In my world, a successful Royal Mail would not aim to allow the business to grow, or to right-size, downsize, or reduce in anyway, but to sustain itself and ensure that capacity in the supply chain can be met. There is tremendous potential in Royal Mail as a service provider the country can be proud of. I've never understood the need to break up, dissolve through legislation and 'competitive' practices (that generally favour foreign competition and not innovation or sustainability).
Where are Royal Mail now?
Royal Mail Group (RMG) are in a strange and difficult place at the moment. Conservatives wanting to see it sold off, New Labour keen to break it up and yet the logical conclusion of the market place (should it be totally 'free') would result in the ultimate domination of RMG within it's sector. It is the only supplier able to sustainable meet the local delivery need, the only supplier with the capability to distribute large volumes of small mail items and is in the right place to offer up it's spare capacity for sale in the market place, and the only retail counter for government.
What could Royal Mail Group do?
If we were to use Van Weele and Rozemeijer's (1996) definition of procurement as including "all activities required in order to obtain the product from the supplier and get it to the place where it is actually used. It encompasses the purchasing function, store, traffic and transportation, incoming inspection, and quality control and assurance." then we could envisage RMG as a facilitator of not just distribution and delivery, but funcation, storage. RMG have the advantage of not having a direct environmental or disposal problem on their hands – this problem should be borne by the manufacturers, suppliers and consumers.
On the whole RMG's whole supply chain works around the distribution of physical things between people and businesses. Recently they have extended this model to include 'services' such as banking and telephony, but these are short sighted money grabbing tasks and loose sight of their main advantages in the market place – their people and their distribution network.
In some ways I like the simplicity of Ellram (1990) who suggested that supply chain management is philosophy used to manage the total flow through a distribution channel from the supplier to the ultimate user. This as far as I am concerned should be RMG's core responsibility and they should freely be able to work in this space (even if competition is reduced).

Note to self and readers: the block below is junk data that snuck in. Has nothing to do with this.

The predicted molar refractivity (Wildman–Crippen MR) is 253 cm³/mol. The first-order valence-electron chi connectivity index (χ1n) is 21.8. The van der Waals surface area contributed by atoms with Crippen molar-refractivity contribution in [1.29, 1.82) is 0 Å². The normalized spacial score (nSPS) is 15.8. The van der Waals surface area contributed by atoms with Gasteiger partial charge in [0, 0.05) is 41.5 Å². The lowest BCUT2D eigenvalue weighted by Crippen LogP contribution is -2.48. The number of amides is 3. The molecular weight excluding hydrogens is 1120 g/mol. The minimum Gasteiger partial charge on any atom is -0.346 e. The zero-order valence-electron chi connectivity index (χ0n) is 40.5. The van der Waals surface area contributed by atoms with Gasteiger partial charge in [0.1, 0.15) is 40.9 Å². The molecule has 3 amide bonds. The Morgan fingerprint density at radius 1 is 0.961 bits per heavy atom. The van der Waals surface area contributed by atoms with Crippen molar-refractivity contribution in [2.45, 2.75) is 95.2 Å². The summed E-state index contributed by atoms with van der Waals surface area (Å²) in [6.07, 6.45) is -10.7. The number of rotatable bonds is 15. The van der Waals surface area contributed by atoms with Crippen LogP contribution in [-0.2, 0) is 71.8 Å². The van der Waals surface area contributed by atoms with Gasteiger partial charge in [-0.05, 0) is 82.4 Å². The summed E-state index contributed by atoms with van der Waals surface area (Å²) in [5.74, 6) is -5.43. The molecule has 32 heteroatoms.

RMG have a trump card up their sleeves though that should never be over looked: key social value. How ever you think of yourself: people, citizens, commuters, tourists; you will know and see a postal worker. I could imagine situations where some at home during the day may only see or speak to a postal worker. Others will interact at PO shop counters or when receiving/collecting parcels and packages. These postal workers are a human and real supply chain link between the users/manufacturers and the consumers – this is something that has over time become essential part of governance – the face of the benefits system, center for government forms, a social venue for similar people and often the heart of a community.
Michael Quayle's (2006) description of supply chain interests me: "…there is a supply chain of events to be managed—the art, perhaps, is recognising that there is one and recognising where it can be influenced, in one form or another." He discussed the thought of a sustainable supply chain.
He goes on "What is sustainable development and a sustainable supply chain, and, indeed, why bother? It is no secret that development has often been at the expense of the environment, both at home and abroad. We are feeling the effects internationally, as global warming affects our weather patterns, and locally, as once-common species of plants and animals become rare. Development has had social costs, too. Once-lively towns and villages are in decline, and whole communities find themselves excluded from the benefits of economic growth. Sustainable development is about striking a better, more creative balance between economic development, environmental protection, and social change; about finding ways of meeting our needs without jeopardising the ability of our children to meet theirs. Development that is more balanced should be more enduring and offer a better chance of long-term prosperity."
So if Quayle, Ellram's view is taken the supply chain has extended beyond the physical parcel boundaries. By enabling 'competition' the UK government has put RMG under aggressive pressure to 'modernise' and to become 'more competitive'. It has not thought that this system of distribution is one of it's biggest and brightest assets.
What should we do?
I think that the use of 'competition' to boost the uptake of foreign companies has overlooked an essential national asset. An asset that should not be sold off. An asset that should be allowed to exploit it's niche to give the best possible service to it's customers, our community and our country.
With this free hand for Royal Mail Group there must be a change in philosophy in their management – it would not to given away lightly to capitalists looking for a fast buck; but to a new breed of managers who consider CSR as equal to 'profit' in their sustainable business model.